Bath & North East Somerset Council rose to the challenge of finding emergency accommodation for rough sleepers during lockdown, housing 42 people within days of the government’s instruction to get ‘everyone in’.
As all emergency accommodation had to be suitable for self-isolation and social distancing all communal night shelters, including B&NES Safesleep winter accommodation, were closed. Following advice from the government and Public Health, ten residents were moved out of Manvers Street Homeless Hostel to reduce the risk of transmission of Covid-19 and to create space for residents to socially distance and self-isolate if necessary.
The council adopted a hybrid approach to providing accommodation using vacant council-owned, self-contained accommodation (suitable for self-isolating and social distancing) and securing self-contained accommodation in a hotel for a relatively small number of clients.
Within 10 days of the government’s directive all rough sleepers had been found suitable accommodation.
Andrew, who's 44, is a former rough sleeper and Julian House client who was housed in temporary emergency accommodation provided by the council. Andrew recalls when the seriousness of the pandemic hit home: “We heard about it all on the news, but it seemed very far away. We didn’t take it too seriously. When the shops closed, the streets became empty and people started to die, that’s when it became scary. The support that I have had has been brilliant.”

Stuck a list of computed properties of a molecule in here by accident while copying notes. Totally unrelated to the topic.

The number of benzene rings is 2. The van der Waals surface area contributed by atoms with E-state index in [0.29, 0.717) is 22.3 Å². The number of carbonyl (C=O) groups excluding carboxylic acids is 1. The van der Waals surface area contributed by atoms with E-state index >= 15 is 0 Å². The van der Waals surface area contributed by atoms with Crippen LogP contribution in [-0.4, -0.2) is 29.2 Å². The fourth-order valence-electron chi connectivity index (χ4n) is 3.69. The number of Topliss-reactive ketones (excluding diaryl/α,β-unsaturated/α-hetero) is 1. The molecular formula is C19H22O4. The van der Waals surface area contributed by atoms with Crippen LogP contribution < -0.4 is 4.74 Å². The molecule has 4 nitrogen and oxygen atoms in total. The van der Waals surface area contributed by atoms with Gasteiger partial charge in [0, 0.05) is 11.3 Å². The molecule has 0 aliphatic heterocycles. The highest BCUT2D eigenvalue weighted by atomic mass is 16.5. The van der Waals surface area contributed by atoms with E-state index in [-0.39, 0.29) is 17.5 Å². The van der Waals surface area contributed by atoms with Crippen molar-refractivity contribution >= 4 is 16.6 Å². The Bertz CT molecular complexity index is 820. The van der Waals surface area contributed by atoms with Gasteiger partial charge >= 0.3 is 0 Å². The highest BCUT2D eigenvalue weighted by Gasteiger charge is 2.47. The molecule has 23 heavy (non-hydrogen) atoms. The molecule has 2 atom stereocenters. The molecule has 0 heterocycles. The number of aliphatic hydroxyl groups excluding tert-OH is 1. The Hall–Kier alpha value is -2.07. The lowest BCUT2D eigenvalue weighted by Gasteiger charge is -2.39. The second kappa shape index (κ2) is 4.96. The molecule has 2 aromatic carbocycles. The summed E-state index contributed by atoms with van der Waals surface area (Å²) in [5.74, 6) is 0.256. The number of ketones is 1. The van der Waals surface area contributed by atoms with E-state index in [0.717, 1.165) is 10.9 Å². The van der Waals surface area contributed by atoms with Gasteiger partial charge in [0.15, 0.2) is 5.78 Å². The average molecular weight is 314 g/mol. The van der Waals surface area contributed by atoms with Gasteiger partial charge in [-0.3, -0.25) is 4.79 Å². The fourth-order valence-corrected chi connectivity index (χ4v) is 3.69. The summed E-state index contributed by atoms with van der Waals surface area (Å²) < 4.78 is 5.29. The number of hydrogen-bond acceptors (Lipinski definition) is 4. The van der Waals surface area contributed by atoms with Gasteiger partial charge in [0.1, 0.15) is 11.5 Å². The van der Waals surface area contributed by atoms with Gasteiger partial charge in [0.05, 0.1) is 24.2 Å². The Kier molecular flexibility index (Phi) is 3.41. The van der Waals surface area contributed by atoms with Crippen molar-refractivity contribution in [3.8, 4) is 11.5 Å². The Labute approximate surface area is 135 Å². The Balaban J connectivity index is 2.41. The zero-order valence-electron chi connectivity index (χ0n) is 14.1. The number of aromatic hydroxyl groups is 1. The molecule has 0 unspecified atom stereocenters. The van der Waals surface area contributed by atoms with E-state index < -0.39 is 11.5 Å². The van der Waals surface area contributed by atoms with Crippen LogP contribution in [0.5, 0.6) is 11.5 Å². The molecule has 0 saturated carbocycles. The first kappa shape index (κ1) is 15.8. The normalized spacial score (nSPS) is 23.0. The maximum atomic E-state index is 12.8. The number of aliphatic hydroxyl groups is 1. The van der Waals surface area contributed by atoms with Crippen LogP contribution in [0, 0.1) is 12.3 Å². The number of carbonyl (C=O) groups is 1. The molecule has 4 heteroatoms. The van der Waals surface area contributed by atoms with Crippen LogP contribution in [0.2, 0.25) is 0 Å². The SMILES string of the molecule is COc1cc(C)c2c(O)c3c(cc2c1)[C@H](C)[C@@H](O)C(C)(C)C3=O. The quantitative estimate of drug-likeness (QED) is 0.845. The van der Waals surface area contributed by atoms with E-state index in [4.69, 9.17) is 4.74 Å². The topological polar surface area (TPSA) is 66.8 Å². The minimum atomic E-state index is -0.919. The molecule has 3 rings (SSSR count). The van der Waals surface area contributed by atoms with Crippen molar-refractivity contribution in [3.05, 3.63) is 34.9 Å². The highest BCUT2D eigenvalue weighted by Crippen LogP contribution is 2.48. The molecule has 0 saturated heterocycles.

Organisations including Julian House, DHI, AWP Mental Health Partnership and SDAS (drug & alcohol treatment agency) worked together to bring “everyone in” and the approach has proved sustainable.
Councillor Tim Ball, cabinet member for Housing, Planning and Economic Development said: “The scale of the challenge we were faced with in providing emergency accommodation for rough sleepers cannot be underestimated. However, through a partnership approach we were able to rise to that challenge.
“Getting ‘everyone in’ provided a valuable opportunity to work with people who have had little or no contact with support services in the past and we continue to work on a daily basis very closely with the agencies providing support to those accommodated during lockdown. The priority is of course to move those housed in emergency accommodation on to more long-term housing solutions, but physical and mental health, addiction issues and general wellbeing are also critical to their long-term prospects.
“What we have learned through this experience is that accommodation can very rapidly provide opportunities to make real and lasting changes, especially in the aspirations of the people we have been able to engage with which is why we have made a bid for additional funding to keep these new avenues open and rough sleeping levels as low as possible in the future.”
To assist with the provision of emergency accommodation the council was supported with £12,750 from the Rough Sleeping Contingency Grant.
The government has also introduced several schemes intended to prevent homelessness by supporting people in the private rented sector, including halting evictions until 20 September and raising the Local Housing Allowance rate.